Latuff Israel weapons

There is much in common between the ideologies of Zionism and Hindutva. For starters, they are built on the plank of exclusivity. While Zionism views Israel as exclusively for the Jews, Hindutva views the Indian state as exclusive to brahminical Hinduism. Such exclusivity is then propagated by giving a divine sanction to the idea of the nation-state and holding it as supreme. Once the idea of the nation-state is given such primacy, the narrative is then shifted to how there are elements out to destroy the very idea of the nation-state and its very existence. Nuclear weapons provide the strongest response to these perceived threats. Even if they are not actually used, the threat of nuclear weapon use and their very existence allows for Hindutva and Zionism to celebrate them and define national interest as well as strategic interests on their myopic terms. They allow Zionism and Hindutva to exercise a muscular, jingoistic posturing of ultra-nationalism which in itself is closely tied to the growth of the neo-liberal economic order. This has larger repercussions on the global nuclear disarmament front. India’s nuclear weapon testing has led to proliferation of weapons in South Asia while Israel’s possession of the same (and Iran’s supposed possession) has raised questions if a similar proliferation is possible in West Asia. While there are worries of nuclear weapons falling into the “hands of terrorists”, it might be useful to remind ourselves that there are equally if not far more dangerous ideologies, in possession of the same.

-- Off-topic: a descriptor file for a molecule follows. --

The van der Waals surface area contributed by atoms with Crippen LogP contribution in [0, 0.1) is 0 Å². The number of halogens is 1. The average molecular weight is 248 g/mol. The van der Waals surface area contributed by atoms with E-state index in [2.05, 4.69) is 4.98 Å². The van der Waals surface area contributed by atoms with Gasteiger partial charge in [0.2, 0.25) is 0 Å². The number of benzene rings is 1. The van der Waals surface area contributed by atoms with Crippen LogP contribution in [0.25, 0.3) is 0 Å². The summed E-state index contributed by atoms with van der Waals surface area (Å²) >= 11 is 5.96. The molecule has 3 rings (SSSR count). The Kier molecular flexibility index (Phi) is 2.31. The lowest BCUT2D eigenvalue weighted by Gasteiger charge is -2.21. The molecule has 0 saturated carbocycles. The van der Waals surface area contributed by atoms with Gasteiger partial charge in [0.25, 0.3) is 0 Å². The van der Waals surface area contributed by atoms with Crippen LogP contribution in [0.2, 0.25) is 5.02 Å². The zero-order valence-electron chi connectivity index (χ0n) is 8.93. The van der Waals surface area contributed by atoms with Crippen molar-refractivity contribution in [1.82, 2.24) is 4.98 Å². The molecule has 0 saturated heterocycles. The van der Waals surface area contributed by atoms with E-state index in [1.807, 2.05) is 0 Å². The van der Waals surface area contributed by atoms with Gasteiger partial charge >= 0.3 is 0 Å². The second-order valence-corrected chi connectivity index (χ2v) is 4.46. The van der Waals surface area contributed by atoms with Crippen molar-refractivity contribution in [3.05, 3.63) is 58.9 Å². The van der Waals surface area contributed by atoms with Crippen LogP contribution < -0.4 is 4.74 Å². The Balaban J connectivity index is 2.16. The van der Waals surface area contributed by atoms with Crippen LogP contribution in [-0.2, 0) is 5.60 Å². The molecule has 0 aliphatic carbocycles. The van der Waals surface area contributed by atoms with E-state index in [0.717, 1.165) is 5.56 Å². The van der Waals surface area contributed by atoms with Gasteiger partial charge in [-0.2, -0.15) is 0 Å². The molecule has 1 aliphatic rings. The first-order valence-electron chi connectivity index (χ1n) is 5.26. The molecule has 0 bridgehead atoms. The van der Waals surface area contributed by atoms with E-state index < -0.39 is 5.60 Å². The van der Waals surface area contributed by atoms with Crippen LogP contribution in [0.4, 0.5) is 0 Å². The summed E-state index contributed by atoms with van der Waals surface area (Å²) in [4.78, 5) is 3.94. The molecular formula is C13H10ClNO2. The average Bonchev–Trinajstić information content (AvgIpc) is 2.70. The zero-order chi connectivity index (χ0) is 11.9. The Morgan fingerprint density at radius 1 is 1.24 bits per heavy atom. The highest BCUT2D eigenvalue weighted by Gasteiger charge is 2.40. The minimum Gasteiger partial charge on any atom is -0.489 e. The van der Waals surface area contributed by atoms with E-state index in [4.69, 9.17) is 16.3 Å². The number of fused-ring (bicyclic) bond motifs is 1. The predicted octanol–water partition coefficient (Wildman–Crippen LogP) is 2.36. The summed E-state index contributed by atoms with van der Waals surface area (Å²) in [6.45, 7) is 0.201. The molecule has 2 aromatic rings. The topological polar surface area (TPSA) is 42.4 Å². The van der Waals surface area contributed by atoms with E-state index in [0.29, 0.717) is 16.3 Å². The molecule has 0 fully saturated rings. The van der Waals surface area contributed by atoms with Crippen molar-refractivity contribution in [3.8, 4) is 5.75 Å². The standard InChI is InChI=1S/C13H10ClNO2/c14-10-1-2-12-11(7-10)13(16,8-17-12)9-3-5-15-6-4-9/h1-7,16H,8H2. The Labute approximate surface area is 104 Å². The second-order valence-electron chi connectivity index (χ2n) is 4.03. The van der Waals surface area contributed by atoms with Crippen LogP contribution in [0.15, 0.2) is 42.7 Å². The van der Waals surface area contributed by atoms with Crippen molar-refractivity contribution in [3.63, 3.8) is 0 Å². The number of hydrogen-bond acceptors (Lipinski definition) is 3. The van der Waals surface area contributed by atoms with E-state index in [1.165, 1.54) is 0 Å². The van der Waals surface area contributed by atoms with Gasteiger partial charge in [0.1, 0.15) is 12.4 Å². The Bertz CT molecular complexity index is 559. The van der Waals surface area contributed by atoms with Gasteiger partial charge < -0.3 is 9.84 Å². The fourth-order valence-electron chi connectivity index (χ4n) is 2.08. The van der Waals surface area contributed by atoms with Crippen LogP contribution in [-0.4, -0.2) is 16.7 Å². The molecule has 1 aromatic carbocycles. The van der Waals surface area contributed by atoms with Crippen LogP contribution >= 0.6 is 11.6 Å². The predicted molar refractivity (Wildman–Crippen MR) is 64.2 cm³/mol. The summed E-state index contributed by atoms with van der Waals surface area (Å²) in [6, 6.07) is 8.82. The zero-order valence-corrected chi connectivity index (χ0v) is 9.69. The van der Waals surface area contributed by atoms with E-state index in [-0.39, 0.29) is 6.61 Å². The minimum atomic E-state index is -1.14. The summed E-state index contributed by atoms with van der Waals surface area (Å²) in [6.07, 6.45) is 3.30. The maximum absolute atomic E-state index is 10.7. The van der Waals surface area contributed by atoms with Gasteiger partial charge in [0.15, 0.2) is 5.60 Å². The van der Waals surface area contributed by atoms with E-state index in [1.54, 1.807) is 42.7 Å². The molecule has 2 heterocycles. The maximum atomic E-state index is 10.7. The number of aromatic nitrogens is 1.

Viswesh R is a wannabe academic whose disgust with the sciences brought him into the social sciences.

The credit for the Israel cartoon goes to Carlos Latuff,  the India Pakistan  one to  Nicholson, and the missile test cartoon  to  Dave Grandlund.